Best Picture Nominee Review: The Kids Are All Right
Annette Bening, Julianne Moore and Mark Ruffalo have all at points in their careers been considered great actors. Bening and Ruffalo are even Oscar nominees here. With some help from up-and-comers Mia Wasikowska and Josh Hutcherson they form the best ensemble of the year in The Kids Are All Right.
The Kids Are All Right follows a son and daughter (Josh Hutcherson and Mia Wasikowska) of a lesbian couple (Annette Bening and Julianne Moore) as they try to find their father through sperm donation (Mark Ruffalo). The film then follows how the dynamic of the family shifts when the father comes into their lives.
The Kids Are All Right is directed and co-written by Lisa Cholodenko (Laurel Canyon). Stuart Blumberg is Cholodenko's co-writer for the film. Cholodenko works wonders for the film (both on the page and behind the camera). She somehow makes a captivating family drama that is somehow able to pull a few laughs from the audience throughout its duration. Cholodenko also pulls off the difficult task of not making the core relationship between two lesbians distracting. The characters seem like any average family member when that is not really the case. However, there is one more important aspect about Cholodenko's direction. Some people say that the sign of a great director is that they can get a great performance out of any actor. If this is the case, Cholodenko has to be one of the best as she is able to get stellar performances out of not only veteran actors but newcomers as well.
This truly is one of the best ensembles in years. I will start off with the weakest main actor but she is by no means weak in this film (she is actually very good). Annette Bening does an adequate job of pulling off the more mature parent role. She is very good in her showy scenes, but, unfortunately, she does not make her more subtle scenes as good as they could be. It is by no means an Oscar worthy role and would be a travesty if she were to win the Oscar. Julianne Moore is a far better lead. She makes a very sympathetic character out of one that does not make very good decisions during the course of the film. She is also the comedic center of the film and handles that perfectly. She is at her peak in the forgiveness scene late in the film. She completely nails it. Mark Ruffalo puts in a supporting performance worthy of the praise it has received so far. It looks like it takes no effort on his part to capture the free-spirited personality that is so integral for not only his character but the plot. Mia Wasikowska once again proves why she is one of the brightest new stars in the business with her best performance to date. Here she is perfect in giving the audience a neutral character to look to when they need to decide who is right. Finally, Josh Hutcherson is adequate as the son. He isn't given any flashy material but is able to do everything the role requires.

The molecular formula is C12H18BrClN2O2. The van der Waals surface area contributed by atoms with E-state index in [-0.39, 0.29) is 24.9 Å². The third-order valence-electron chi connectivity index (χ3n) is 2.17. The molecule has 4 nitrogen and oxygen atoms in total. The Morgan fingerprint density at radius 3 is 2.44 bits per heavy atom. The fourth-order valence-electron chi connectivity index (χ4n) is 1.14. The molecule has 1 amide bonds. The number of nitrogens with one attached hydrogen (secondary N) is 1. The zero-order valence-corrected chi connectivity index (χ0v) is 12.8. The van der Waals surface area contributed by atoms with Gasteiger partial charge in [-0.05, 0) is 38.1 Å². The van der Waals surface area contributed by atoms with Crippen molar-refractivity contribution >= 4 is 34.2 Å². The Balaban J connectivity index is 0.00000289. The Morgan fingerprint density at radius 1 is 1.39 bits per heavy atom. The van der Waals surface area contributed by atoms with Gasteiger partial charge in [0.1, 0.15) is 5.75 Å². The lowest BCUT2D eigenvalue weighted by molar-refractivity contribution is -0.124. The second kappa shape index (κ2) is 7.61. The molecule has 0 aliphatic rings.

Besides some stellar cinematography by Igor Jadue-Lilio there is nothing that stands out behind the camera-wise. The score by Carter Burwell is interesting at points but nothing more than that. The editing is good at times (especially during the dramatic scenes) but the film needed some cutting in the beginning and end.
The Kids Are All Right is a great and timely film about how life is like in the 21st century. This is definitely more of a film of our times than The Social Network and is even better acted than The King's Speech. Quite simply, it is easily one of the best films of the year.
This film has been nominated for 4 Academy Awards:
-Best Lead Actress-Annette Bening
-Best Supporting Actor-Mark Ruffalo
-Best Original Screenplay
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